I recently placed on my Facebook a mushroom/spinach picture of an evening meal my wife prepared. One of the comments asked if I were a “vegan.” I thought I’d write a little response.
Throughout my life I’ve carried a consciousness about good eating. Perhaps it was my grandmother who warned us not to eat white bread since it was baked with embalming fluid. Perhaps it was the awful food I ate in college which found me as a senior selling “Juice Extracting” machines to help lose weight and “prevent cancer, etc.” Anyway, staying “slim” existed as kind of a quietly assumed expectation in my family. We ate lots of vegetables, mostly from our garden and being on a dairy farm, lots of meat from cows, deer and chickens along with plenty of fresh eggs. Despite the hard work in our little farm community, heart attacks and cancers were quite common the 50’s. My grandfather, a smoker, suffered his first heart attack at around age 60, retired from farming, and then resumed a few years later, living to age 88. Many others weren’t so lucky. My father always complained of an “aching, throbbing heart” which could bring him down at any time. He lived to be 91.
In the early 80’s I became quite attracted to Mahatma Gandhi and among other things, discovered he didn’t eat meat. Practicing at the time a denominational urging to “fast for peace,” I decided to cut back on eating meat. When I learned I was granted a trip to India to study meditation, with ashrams and much of the country not eating meat, I decided to go “vegetarian” to the surprise, or not so surprised, family. I got along just fine in India without meat but ate some Braham milk yoghurt to cool hot spicy meals.
Returning from India I continued to be vegetarian until the mid-90’s when my blood tests revealed my cholesterol was very high. I ate large amounts of dairy products and breads. I also gained nearly 20 pounds. I joined a health club and played racket ball and lifted weights but I gained more weight. When I reached age 60, my doctor put me on high doses of B complex vitamins to lower my triglyceride count which went over 700. Shortly before retirement in 2009, my doctor, considerably overweight, suffered a heart attack and quit practice.
Now weighing nearly 220 pounds, I was recommended to a “holistic” doctor from the University of Buffalo for advice. I took several years of my medical reports with blood test results. He told me at my age, I had a very high chance of having a major heart issue by age 75. He said I ought to begin taking statin medications. I asked for alternatives. He said “a radical diet change” and suggested something like the “South Beach Diet” or the “Zone Diet”. Having books from the 90’s on the Zone diet, I found a book with a 7 day, 21 meal diet plan and to the stress of my dear wife, I began following it January 1, 2010. In the next months and following year, my weight dropped to around 190. I purchased new clothes. I disciplined myself to stay on the diet for two years.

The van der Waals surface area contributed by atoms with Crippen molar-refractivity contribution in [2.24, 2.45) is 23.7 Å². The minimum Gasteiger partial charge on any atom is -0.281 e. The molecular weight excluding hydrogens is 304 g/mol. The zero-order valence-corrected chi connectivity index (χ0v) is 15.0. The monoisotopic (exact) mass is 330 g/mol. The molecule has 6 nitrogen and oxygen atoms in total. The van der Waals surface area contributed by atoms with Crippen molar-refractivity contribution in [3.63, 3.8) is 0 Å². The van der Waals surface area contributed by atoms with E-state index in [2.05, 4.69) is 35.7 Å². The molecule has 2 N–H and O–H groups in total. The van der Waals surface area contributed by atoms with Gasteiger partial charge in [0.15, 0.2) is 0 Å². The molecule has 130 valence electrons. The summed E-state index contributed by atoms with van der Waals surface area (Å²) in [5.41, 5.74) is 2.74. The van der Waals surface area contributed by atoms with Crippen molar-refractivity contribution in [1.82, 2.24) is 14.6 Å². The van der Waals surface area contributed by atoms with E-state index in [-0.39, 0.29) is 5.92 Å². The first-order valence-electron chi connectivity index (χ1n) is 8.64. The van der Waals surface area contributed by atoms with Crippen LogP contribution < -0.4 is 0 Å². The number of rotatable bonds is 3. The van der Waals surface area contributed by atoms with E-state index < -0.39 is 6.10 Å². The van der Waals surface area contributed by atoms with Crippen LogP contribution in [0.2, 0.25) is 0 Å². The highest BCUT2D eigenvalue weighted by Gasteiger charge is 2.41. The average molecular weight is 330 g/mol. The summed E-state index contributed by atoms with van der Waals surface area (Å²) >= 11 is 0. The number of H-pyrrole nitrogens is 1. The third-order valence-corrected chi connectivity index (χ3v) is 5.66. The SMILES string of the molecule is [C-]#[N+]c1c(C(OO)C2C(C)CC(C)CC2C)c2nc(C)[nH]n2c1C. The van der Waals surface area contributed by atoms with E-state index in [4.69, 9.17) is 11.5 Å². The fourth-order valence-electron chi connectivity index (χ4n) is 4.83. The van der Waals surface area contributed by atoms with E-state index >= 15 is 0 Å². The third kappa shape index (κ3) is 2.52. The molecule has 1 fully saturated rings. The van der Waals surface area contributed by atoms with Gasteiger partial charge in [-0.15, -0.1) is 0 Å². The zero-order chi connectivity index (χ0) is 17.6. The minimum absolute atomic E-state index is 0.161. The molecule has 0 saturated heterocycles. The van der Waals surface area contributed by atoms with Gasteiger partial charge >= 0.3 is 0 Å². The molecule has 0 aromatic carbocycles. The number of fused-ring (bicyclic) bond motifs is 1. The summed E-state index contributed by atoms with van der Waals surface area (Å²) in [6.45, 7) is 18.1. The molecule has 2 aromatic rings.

In autumn of 2011, WNED TV featured a fundraiser program with Dr. Joel Fuhrman called “Eat to Live.” I listened and after making a pledge, bought his books which were based on the phenomenal China Study book written by Dr. T. Colin Campbell, nutritional scientist from Cornell. I soon heard former President Clinton underwent a second heart surgery following an earlier triple by-pass. He consulted with Cardiac Surgeon Caldwell Esselstyn, a cardiac surgeon for years at the Cleveland Clinic, who convinced him to begin a “plant-based diet.” Dr. Esselstyn and Dr. Campbell, I discovered, were close friends.
Well, meanwhile I heard His Holiness The Dalai Lama speak 6 times over 6 years and each time he urged the goal of our lives to be love with compassion and kindness for ourselves, others, and all sentient beings. The later meant animals. I viewed the movie “Forks Over Knives”. I subscribe to daily blogs from “”Free From Harm” edited by Dr. Robert Grillo from Rutgers University. The blog depicts the brutal slaughter of hundreds of thousands of animals each year in our country. (freefromharm.org) I also read how much more energy and labor it takes to produce grains to feed animals for food in contrast to producing fruits and vegetables for humans.
This past year my weight has remained between 175 and 180, just about the amount I weighed when finishing high school in 1961. My cholesterol counts have lowered to well below the “high amount” suggested by charts. I hope to reach below 150 this year. My primary doctor has been supportive and recommends no extra blood medications. I realize at times it’s been tough on my wife and family but they have been very supportive and go out of their way to make sure I have “plant-food” options.
Thus I write the short version of “Why and How I Became Vegan” or a “Plant-Based” human being. I realize the shortness of life and I have little fear of death, but feel I want to do my little part to help lower percentages in becoming a long-term handicapped, confined, expensive elderly person. Currently the USA spends over $250 billion dollars annually on heart disease including surgeries and medications. Dr. Esselstyn argues this is only treatment which includes very little prevention. He strongly argues the best way to reduce the growing burden of financial costs as well as granting elderly folks a longer, more mobile life, is consideration and turning toward a plant based diet. Plus, it’s much easier on our animal world and helps bring new opportunities and visions for more eco-friendly farms turning toward production of fruits, vegetables and grains for human consumption rather than the costly feeling of animals for their bodies.
If you have questions, comments, or suggestions, remember I always enjoy hearing them.
Nice post David, your story is very interesting!
I just wrote quite a similar post over on my blog, feel free to check it out: